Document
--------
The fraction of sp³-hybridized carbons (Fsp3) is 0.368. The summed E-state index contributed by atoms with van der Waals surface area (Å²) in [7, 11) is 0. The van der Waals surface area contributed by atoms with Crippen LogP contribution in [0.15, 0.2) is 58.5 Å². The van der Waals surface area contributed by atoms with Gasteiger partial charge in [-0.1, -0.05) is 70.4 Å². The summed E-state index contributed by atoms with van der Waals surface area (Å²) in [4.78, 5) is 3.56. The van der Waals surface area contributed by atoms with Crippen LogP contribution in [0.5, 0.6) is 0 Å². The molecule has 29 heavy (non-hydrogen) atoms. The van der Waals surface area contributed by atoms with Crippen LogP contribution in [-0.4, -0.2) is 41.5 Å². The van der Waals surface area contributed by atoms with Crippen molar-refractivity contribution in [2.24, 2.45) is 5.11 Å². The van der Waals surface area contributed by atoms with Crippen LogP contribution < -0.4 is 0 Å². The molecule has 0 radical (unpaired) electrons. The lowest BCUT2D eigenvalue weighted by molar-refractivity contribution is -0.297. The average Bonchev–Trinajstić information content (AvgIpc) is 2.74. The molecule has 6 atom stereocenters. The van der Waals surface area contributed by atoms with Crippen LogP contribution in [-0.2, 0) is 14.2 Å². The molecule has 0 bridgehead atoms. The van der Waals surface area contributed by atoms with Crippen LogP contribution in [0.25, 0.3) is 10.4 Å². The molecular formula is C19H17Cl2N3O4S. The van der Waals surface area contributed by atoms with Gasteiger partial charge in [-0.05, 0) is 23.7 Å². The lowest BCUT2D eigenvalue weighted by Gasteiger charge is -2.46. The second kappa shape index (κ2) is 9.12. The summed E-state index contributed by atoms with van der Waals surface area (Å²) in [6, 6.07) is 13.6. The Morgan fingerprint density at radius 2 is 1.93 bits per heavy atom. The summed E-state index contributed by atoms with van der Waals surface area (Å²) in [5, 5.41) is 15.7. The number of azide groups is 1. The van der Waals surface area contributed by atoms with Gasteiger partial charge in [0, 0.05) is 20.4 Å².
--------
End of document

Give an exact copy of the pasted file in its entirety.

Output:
The fraction of sp³-hybridized carbons (Fsp3) is 0.368. The summed E-state index contributed by atoms with van der Waals surface area (Å²) in [7, 11) is 0. The van der Waals surface area contributed by atoms with Crippen LogP contribution in [0.15, 0.2) is 58.5 Å². The van der Waals surface area contributed by atoms with Gasteiger partial charge in [-0.1, -0.05) is 70.4 Å². The summed E-state index contributed by atoms with van der Waals surface area (Å²) in [4.78, 5) is 3.56. The van der Waals surface area contributed by atoms with Crippen LogP contribution in [0.5, 0.6) is 0 Å². The molecule has 29 heavy (non-hydrogen) atoms. The van der Waals surface area contributed by atoms with Crippen LogP contribution in [-0.4, -0.2) is 41.5 Å². The van der Waals surface area contributed by atoms with Crippen molar-refractivity contribution in [2.24, 2.45) is 5.11 Å². The van der Waals surface area contributed by atoms with Crippen LogP contribution < -0.4 is 0 Å². The molecule has 0 radical (unpaired) electrons. The lowest BCUT2D eigenvalue weighted by molar-refractivity contribution is -0.297. The average Bonchev–Trinajstić information content (AvgIpc) is 2.74. The molecule has 6 atom stereocenters. The van der Waals surface area contributed by atoms with Crippen LogP contribution in [-0.2, 0) is 14.2 Å². The molecule has 0 bridgehead atoms. The van der Waals surface area contributed by atoms with Crippen LogP contribution in [0.25, 0.3) is 10.4 Å². The molecular formula is C19H17Cl2N3O4S. The van der Waals surface area contributed by atoms with Gasteiger partial charge in [-0.05, 0) is 23.7 Å². The lowest BCUT2D eigenvalue weighted by Gasteiger charge is -2.46. The second kappa shape index (κ2) is 9.12. The summed E-state index contributed by atoms with van der Waals surface area (Å²) in [6, 6.07) is 13.6. The Morgan fingerprint density at radius 2 is 1.93 bits per heavy atom. The summed E-state index contributed by atoms with van der Waals surface area (Å²) in [5, 5.41) is 15.7. The number of azide groups is 1. The van der Waals surface area contributed by atoms with Gasteiger partial charge in [0, 0.05) is 20.4 Å².